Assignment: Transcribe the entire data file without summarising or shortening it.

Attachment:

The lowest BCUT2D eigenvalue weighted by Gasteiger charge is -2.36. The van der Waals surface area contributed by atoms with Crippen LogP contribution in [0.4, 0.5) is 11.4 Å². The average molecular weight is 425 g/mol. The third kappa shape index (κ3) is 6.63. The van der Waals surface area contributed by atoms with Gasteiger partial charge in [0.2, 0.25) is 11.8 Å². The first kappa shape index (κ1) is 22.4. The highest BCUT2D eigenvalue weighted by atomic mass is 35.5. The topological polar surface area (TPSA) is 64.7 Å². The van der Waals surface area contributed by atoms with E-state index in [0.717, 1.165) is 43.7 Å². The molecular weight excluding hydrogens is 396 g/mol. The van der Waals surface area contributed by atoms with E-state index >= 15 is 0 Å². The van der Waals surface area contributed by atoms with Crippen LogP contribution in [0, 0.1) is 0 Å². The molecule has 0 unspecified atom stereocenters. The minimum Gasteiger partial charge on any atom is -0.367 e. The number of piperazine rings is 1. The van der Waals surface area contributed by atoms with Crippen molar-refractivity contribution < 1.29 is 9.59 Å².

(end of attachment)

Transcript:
The lowest BCUT2D eigenvalue weighted by Gasteiger charge is -2.36. The van der Waals surface area contributed by atoms with Crippen LogP contribution in [0.4, 0.5) is 11.4 Å². The average molecular weight is 425 g/mol. The third kappa shape index (κ3) is 6.63. The van der Waals surface area contributed by atoms with Gasteiger partial charge in [0.2, 0.25) is 11.8 Å². The first kappa shape index (κ1) is 22.4. The highest BCUT2D eigenvalue weighted by atomic mass is 35.5. The topological polar surface area (TPSA) is 64.7 Å². The van der Waals surface area contributed by atoms with E-state index in [0.717, 1.165) is 43.7 Å². The molecular weight excluding hydrogens is 396 g/mol. The van der Waals surface area contributed by atoms with E-state index >= 15 is 0 Å². The van der Waals surface area contributed by atoms with Crippen LogP contribution in [0, 0.1) is 0 Å². The molecule has 0 unspecified atom stereocenters. The minimum Gasteiger partial charge on any atom is -0.367 e. The number of piperazine rings is 1. The van der Waals surface area contributed by atoms with Crippen molar-refractivity contribution < 1.29 is 9.59 Å².